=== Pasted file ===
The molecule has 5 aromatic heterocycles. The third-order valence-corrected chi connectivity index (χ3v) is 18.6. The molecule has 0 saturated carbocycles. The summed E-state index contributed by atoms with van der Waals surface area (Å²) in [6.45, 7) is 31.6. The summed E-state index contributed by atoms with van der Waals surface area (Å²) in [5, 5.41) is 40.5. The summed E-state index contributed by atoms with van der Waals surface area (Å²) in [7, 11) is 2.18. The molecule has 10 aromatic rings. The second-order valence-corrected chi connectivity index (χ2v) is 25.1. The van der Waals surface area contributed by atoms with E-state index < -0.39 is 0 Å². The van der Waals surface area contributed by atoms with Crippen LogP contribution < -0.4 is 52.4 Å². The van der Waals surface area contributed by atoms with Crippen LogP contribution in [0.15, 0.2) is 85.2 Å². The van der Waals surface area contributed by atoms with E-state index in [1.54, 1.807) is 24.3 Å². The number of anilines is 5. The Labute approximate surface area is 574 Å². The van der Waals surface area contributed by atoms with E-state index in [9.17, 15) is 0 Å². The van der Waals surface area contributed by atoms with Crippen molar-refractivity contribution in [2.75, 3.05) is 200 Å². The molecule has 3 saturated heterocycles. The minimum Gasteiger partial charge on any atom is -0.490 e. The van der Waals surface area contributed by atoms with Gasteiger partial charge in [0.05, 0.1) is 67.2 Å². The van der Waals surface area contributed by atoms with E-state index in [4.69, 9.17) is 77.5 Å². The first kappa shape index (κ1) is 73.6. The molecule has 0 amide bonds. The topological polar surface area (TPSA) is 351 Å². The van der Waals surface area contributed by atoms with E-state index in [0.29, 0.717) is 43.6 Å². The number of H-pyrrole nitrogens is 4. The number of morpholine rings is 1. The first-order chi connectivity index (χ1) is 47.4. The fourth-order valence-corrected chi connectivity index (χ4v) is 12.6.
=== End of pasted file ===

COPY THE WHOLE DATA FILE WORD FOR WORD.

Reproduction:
The molecule has 5 aromatic heterocycles. The third-order valence-corrected chi connectivity index (χ3v) is 18.6. The molecule has 0 saturated carbocycles. The summed E-state index contributed by atoms with van der Waals surface area (Å²) in [6.45, 7) is 31.6. The summed E-state index contributed by atoms with van der Waals surface area (Å²) in [5, 5.41) is 40.5. The summed E-state index contributed by atoms with van der Waals surface area (Å²) in [7, 11) is 2.18. The molecule has 10 aromatic rings. The second-order valence-corrected chi connectivity index (χ2v) is 25.1. The van der Waals surface area contributed by atoms with E-state index < -0.39 is 0 Å². The van der Waals surface area contributed by atoms with Crippen LogP contribution < -0.4 is 52.4 Å². The van der Waals surface area contributed by atoms with Crippen LogP contribution in [0.15, 0.2) is 85.2 Å². The van der Waals surface area contributed by atoms with E-state index in [1.54, 1.807) is 24.3 Å². The number of anilines is 5. The Labute approximate surface area is 574 Å². The van der Waals surface area contributed by atoms with E-state index in [9.17, 15) is 0 Å². The van der Waals surface area contributed by atoms with Crippen molar-refractivity contribution in [2.75, 3.05) is 200 Å². The molecule has 3 saturated heterocycles. The minimum Gasteiger partial charge on any atom is -0.490 e. The van der Waals surface area contributed by atoms with Gasteiger partial charge in [0.05, 0.1) is 67.2 Å². The van der Waals surface area contributed by atoms with E-state index in [4.69, 9.17) is 77.5 Å². The first kappa shape index (κ1) is 73.6. The molecule has 0 amide bonds. The topological polar surface area (TPSA) is 351 Å². The van der Waals surface area contributed by atoms with E-state index in [0.29, 0.717) is 43.6 Å². The number of H-pyrrole nitrogens is 4. The number of morpholine rings is 1. The first-order chi connectivity index (χ1) is 47.4. The fourth-order valence-corrected chi connectivity index (χ4v) is 12.6.